RSS icon

Top Stories

DEAR WORKFORCE

Dear Workforce How Do I Find Respected Data on Salary Trends

What resources would help me analyze pay-raise trends, as well as calculate raises?
May 28, 2004
Recommend (0) Comments (0) ASK A QUESTION
Related Topics: Compensation Design and Communication, Dear Workforce, Compensation
Reprints
Dear Crunching Numbers:

Numerous resource materials are available for examining pay trends in the market, from both a general and industry-specific standpoint. The annual WorldatWork Salary Budget Survey, for example, published each August, details budgeted salary-increase data for a spectrum of both public and private organizations in the United States and Canada. It presents pay-trend data by geographic area, industry group, employee category and organization level. The survey also outlines salary-structure adjustments, as well as projections for the next year.
There's also the U.S. Compensation Planning Survey, published annually in July by William M. Mercer Inc., a New York City-based consulting company. The report, based on information provided by 1,800 organizations, provides detailed analyses of how much companies are budgeting for pay increases and adjustment of salary structures. Both the WorldatWork survey and the Mercer study are inexpensive and provide a wealth of data.
Other consulting firms and professional associations provide a variety of published pay-trend surveys or reports. These usually are specific to individual industries, job families, organizational levels or geographic regions. You can get them by paying a membership or subscription fee.
If you presently purchase published salary-survey information, please note that many of these surveys provide information on trends in pay and salary structuring. For example, the Watson Wyatt Worldwide (formerly ECS) surveys provide highly structured analyses of year-over-year pay trends, average increases, bonus-payout changes and pay-structure changes. The data is sliced in many ways and provides a certain level of satisfaction for those of us who like statistics.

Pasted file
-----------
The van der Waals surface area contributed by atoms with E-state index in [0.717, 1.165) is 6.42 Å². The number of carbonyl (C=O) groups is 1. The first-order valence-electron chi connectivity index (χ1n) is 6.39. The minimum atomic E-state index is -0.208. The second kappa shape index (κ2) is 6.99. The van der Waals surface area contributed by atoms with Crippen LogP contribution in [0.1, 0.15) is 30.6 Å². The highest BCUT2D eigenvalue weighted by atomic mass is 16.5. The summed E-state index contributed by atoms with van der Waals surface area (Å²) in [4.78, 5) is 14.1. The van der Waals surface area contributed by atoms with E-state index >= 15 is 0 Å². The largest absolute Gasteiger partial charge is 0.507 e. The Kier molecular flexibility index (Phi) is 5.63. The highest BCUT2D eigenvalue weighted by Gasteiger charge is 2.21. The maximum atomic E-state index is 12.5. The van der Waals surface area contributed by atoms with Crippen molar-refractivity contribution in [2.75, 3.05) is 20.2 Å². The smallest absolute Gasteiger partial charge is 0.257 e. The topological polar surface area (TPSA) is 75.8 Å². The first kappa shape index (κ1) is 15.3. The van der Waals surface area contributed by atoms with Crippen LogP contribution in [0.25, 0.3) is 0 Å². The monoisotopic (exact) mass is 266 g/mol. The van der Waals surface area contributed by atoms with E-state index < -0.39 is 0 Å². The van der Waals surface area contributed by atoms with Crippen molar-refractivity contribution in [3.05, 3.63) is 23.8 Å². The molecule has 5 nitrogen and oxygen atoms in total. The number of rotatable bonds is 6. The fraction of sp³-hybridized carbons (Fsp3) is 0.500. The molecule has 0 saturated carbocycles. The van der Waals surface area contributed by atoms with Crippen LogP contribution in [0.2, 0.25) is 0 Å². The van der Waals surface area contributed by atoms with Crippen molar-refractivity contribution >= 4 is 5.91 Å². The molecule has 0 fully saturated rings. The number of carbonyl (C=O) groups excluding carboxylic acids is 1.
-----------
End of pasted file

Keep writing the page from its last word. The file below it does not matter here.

Finally, in my opinion, you should be cautious when using "free" paper or Internet-based services, as the accuracy of the source data and the quality of the analysis is sometimes highly suspect.
A good consultant can give you excellent guidance on calculating pay raises, although this type of activity generally is specific to an organization. You'll want to frame this within the budget process and provide some level of manager involvement. For instance, forecasting spreadsheets enable managers to set their budgets or provide feedback on recruitment challenges. Some organizations simply select an overall budget percentage. Then, when the budget is set, they let managers administer salaries within their departments as needed (keeping within the overall budget number).
Whether you provide raises using common review dates or anniversary dates, keep your finance folks happy by providing a full cash-flow analysis. These analysis and planning features are built into some of the more sophisticated HRMS tools.
SOURCE: Robert Fulton, managing director, The Pathfinder's Group, Inc., an affiliate of The Chatfield Group, Chicago, July 3, 2003.
LEARN MORE: Please read How to Conduct an Effective Pay Survey.
The information contained in this article is intended to provide useful information on the topic covered, but should not be construed as legal advice or a legal opinion. Also remember that state laws may differ from the federal law.
Ask a Question
Dear Workforce Newsletter
ASK A QUESTION

 The information contained in this article is intended to provide useful information on the topic covered, but should not be construed as legal advice or a legal opinion. Also remember that state laws may differ from the federal law.

If you have any questions or concerns about Workforce.com, please email customerservice@workforce.com or call 312-676-9900.

The Workforce fax number is 312-676-9901.

Sign up for Dear Workforce e-newsletters!

Comments